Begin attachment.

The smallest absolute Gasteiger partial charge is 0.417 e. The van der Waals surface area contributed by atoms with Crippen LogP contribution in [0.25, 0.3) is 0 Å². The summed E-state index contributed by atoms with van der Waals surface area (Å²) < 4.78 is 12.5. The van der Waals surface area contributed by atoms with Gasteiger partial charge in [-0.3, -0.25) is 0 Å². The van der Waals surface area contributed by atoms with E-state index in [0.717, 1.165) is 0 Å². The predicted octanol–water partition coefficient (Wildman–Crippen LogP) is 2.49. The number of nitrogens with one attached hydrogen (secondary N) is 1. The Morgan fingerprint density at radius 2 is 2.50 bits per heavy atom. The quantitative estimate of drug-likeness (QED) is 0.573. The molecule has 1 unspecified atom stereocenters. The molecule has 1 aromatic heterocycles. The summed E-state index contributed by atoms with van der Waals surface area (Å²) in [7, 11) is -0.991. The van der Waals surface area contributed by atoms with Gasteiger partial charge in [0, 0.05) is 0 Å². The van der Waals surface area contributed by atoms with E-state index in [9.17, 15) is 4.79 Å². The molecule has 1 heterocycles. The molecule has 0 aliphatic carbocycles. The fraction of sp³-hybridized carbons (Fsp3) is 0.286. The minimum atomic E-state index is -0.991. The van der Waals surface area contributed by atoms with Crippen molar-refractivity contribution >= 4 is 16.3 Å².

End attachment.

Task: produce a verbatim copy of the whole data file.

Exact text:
The smallest absolute Gasteiger partial charge is 0.417 e. The van der Waals surface area contributed by atoms with Crippen LogP contribution in [0.25, 0.3) is 0 Å². The summed E-state index contributed by atoms with van der Waals surface area (Å²) < 4.78 is 12.5. The van der Waals surface area contributed by atoms with Gasteiger partial charge in [-0.3, -0.25) is 0 Å². The van der Waals surface area contributed by atoms with E-state index in [0.717, 1.165) is 0 Å². The predicted octanol–water partition coefficient (Wildman–Crippen LogP) is 2.49. The number of nitrogens with one attached hydrogen (secondary N) is 1. The Morgan fingerprint density at radius 2 is 2.50 bits per heavy atom. The quantitative estimate of drug-likeness (QED) is 0.573. The molecule has 1 unspecified atom stereocenters. The molecule has 1 aromatic heterocycles. The summed E-state index contributed by atoms with van der Waals surface area (Å²) in [7, 11) is -0.991. The van der Waals surface area contributed by atoms with Gasteiger partial charge in [0, 0.05) is 0 Å². The van der Waals surface area contributed by atoms with E-state index in [9.17, 15) is 4.79 Å². The molecule has 1 heterocycles. The molecule has 0 aliphatic carbocycles. The fraction of sp³-hybridized carbons (Fsp3) is 0.286. The minimum atomic E-state index is -0.991. The van der Waals surface area contributed by atoms with Crippen molar-refractivity contribution >= 4 is 16.3 Å².